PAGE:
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Tuesday, February 21

Rush rush rush

I'm about to leave for a week long trip to Kyiv. The main purpose is to go to Duncan's wedding, but since it's rather a long way we decided it would be silly to just go there for the weekend. I am, of course, excited. The first of my old, close friends is about to get married, several others will be there so I'll get to see a group of people who I miss, and this will be my first visit to a new country in several years.

Taxi is here - must go....
posted @ 10:40 AM -

Wednesday, February 15

Cheering on the Public Library of Science

[cross-posted to my work blog]

I am a big fan of the Public Library of Science initiative. It has lofty goals which can basically be summed up as: support science by making access to relevant information as free as possible, in every sense of the word. In practice, this is mainly done through the publication of a set of high-quality, free to read journals, which for the moment are quite focussed on the life sciences. The only conditions attached to articles published in those journals are that any work using their contents give full attribution to the source, which is how scientific papers are expected to operate anyway.

Free access to to original research papers is highly valuable for practicing scientists, especially those who are not attached to a well-funded university (I can get most papers I need through Case; a scientist in the third world is less likely to have that privilege, not to mention one who doesn't have a formal affiliation to some institution). But it's of little use to most lay people, and reaching out beyond a specialist audience is part of the aims of the PLoS project. I think it's a very important goal, both for the benefit of people who can use the information (which I think is particularly relevant for the PLoS Medicine journal), and because the science community as a whole benefits from public understanding of what we do, and loses when we are seen as remote and disinterested.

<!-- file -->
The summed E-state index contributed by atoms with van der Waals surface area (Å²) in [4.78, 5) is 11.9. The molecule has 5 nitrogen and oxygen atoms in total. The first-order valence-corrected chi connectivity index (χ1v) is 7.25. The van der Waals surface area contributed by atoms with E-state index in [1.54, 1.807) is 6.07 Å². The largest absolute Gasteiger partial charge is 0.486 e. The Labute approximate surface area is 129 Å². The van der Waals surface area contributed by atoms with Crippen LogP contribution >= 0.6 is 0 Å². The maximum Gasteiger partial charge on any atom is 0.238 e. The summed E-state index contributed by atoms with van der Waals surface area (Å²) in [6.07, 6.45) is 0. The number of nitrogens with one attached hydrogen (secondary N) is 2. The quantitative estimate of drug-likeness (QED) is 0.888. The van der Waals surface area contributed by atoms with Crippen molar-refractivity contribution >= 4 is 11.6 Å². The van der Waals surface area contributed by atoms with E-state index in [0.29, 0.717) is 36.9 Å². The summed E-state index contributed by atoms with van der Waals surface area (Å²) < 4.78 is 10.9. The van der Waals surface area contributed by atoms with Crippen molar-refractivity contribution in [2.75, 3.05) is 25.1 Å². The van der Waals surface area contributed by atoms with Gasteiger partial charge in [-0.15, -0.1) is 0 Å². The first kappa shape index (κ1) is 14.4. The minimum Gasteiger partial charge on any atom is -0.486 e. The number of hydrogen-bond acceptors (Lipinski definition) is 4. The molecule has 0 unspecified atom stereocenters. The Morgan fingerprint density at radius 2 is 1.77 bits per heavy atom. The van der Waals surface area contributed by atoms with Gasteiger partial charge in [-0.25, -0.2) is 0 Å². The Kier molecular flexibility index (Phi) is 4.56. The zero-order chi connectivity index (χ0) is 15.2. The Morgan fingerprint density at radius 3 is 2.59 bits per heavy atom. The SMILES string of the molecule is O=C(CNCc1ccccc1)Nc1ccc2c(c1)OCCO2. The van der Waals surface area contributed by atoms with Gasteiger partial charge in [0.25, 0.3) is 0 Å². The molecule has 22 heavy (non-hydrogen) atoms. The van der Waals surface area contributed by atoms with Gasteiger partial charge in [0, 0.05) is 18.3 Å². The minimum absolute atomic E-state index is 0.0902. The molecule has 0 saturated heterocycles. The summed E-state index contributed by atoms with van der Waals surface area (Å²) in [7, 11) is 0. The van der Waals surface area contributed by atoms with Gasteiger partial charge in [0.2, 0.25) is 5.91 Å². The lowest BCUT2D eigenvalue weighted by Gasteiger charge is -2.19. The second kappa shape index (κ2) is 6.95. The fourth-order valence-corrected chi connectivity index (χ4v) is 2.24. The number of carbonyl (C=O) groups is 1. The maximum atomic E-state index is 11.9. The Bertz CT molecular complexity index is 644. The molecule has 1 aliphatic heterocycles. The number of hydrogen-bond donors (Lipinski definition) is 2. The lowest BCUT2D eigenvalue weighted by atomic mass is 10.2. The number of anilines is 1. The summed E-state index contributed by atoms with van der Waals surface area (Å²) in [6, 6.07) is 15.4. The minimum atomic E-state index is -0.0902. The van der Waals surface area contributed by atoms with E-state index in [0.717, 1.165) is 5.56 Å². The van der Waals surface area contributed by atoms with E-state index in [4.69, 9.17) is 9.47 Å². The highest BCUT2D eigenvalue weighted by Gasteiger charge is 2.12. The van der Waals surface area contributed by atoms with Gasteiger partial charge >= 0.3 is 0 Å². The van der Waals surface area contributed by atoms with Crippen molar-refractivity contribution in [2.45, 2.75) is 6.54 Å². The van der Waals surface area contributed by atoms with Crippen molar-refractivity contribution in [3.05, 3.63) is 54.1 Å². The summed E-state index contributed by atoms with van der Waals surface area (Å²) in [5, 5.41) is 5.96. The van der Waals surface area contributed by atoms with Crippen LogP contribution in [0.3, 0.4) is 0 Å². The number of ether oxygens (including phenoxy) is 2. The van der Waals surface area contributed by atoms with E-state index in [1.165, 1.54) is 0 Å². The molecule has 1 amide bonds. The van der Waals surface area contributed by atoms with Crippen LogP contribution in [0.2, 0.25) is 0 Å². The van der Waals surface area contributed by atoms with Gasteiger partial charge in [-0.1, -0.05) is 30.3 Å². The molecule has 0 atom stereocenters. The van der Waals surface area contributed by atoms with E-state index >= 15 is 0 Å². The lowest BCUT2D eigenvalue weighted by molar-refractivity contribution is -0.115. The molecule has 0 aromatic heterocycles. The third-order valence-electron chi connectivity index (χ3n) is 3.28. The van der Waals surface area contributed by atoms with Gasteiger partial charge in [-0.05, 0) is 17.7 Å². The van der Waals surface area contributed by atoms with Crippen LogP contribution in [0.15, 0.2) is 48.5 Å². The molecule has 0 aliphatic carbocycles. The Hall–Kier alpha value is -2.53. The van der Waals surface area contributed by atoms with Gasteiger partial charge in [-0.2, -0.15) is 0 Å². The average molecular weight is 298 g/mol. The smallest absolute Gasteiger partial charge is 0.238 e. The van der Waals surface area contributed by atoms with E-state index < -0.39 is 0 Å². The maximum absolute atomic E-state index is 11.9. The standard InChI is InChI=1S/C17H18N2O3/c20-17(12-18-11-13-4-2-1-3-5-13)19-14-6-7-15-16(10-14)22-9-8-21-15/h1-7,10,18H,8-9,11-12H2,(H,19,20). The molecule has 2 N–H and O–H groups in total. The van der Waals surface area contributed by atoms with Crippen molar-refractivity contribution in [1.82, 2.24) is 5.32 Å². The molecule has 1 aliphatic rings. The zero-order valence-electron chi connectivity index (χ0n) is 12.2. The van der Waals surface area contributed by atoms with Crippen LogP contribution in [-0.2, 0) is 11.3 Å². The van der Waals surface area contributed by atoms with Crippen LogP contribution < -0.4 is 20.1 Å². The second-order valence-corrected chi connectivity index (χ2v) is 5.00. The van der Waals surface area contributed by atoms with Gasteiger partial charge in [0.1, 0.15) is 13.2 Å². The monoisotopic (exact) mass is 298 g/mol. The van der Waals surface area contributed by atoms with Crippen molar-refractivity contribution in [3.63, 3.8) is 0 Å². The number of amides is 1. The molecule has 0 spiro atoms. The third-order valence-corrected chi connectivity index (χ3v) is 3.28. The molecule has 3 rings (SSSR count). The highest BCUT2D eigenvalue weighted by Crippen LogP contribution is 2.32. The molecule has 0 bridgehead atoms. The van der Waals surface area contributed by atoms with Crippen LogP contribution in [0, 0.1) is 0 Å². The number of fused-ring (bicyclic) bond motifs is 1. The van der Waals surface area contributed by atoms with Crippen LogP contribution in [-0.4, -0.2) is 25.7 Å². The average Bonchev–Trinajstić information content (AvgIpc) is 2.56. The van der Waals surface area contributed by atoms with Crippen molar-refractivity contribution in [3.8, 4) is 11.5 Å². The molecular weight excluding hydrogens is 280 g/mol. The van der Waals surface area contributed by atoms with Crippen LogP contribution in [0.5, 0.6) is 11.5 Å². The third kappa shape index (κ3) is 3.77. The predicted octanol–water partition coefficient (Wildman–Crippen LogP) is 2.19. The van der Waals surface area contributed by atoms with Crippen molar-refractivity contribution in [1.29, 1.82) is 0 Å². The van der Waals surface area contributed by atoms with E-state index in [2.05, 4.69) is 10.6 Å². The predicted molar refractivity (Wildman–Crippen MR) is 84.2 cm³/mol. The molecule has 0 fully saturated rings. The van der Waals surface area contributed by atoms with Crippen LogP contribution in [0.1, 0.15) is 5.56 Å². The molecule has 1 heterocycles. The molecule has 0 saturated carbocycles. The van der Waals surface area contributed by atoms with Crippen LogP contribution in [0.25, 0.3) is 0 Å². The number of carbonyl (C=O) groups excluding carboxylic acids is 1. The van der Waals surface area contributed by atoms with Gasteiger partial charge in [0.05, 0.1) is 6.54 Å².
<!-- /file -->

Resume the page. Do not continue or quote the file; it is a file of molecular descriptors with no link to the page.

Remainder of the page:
To further this aim, all the PLoS journals I use have taken to publishing synopses of the original research articles they run. PLoS Biology explains the rationale nicely:
All PLoS Biology research articles are accompanied by a synopsis written by a professional science writer for a general audience. It is our goal that the synopses will provide non-experts with insight into the significance of the published work.

But there's also another purpose served by them, which I am personally very pleased by. They provide a useful intermediate format between the abstract and the full article. I've been finding myself using these synopses quite a lot for articles that are of interest but at some distance from my own research focus, because I just don't have time to read every interesting article, so I have to filter quite strictly based on whether the content will be useful to my work, but at the same time abstracts are so condensed that I often find myself wanting to read more than just those.
posted @ 11:38 AM -

Tuesday, February 14

Happy Valentine's Day

In honour of the day of Hallmark fortune-making, I give you:

somethingawful.com's Star Wars Valentines thread

The sad part is that I used one of those this year, in part because I'm so tired of the difficulty of finding a ready-made Valentine's card with a message that isn't one of: hur hur I'm such a bad partner isn't that funny?, or it's Valentine's Day, let's fuck, or so mushy and teddybearrific as to be emetic. Is there no market between crass and twee?
posted @ 9:10 AM -

Sunday, February 12

'scuse me while I kiss this guy

Death Cab For Cutie's latest album has a song on it called I Will Follow You Into The Dark. It's a sweet, romantic song, with a chorus that goes:
If heaven and hell decide that they both are satisfied
Illuminate the 'no's on their vacancy signs
If there's no-one beside you when your soul embarks
Then I'll follow you into the dark

The first time I heard this, I distinctly remember wondering why vacancy signs would have noses on them.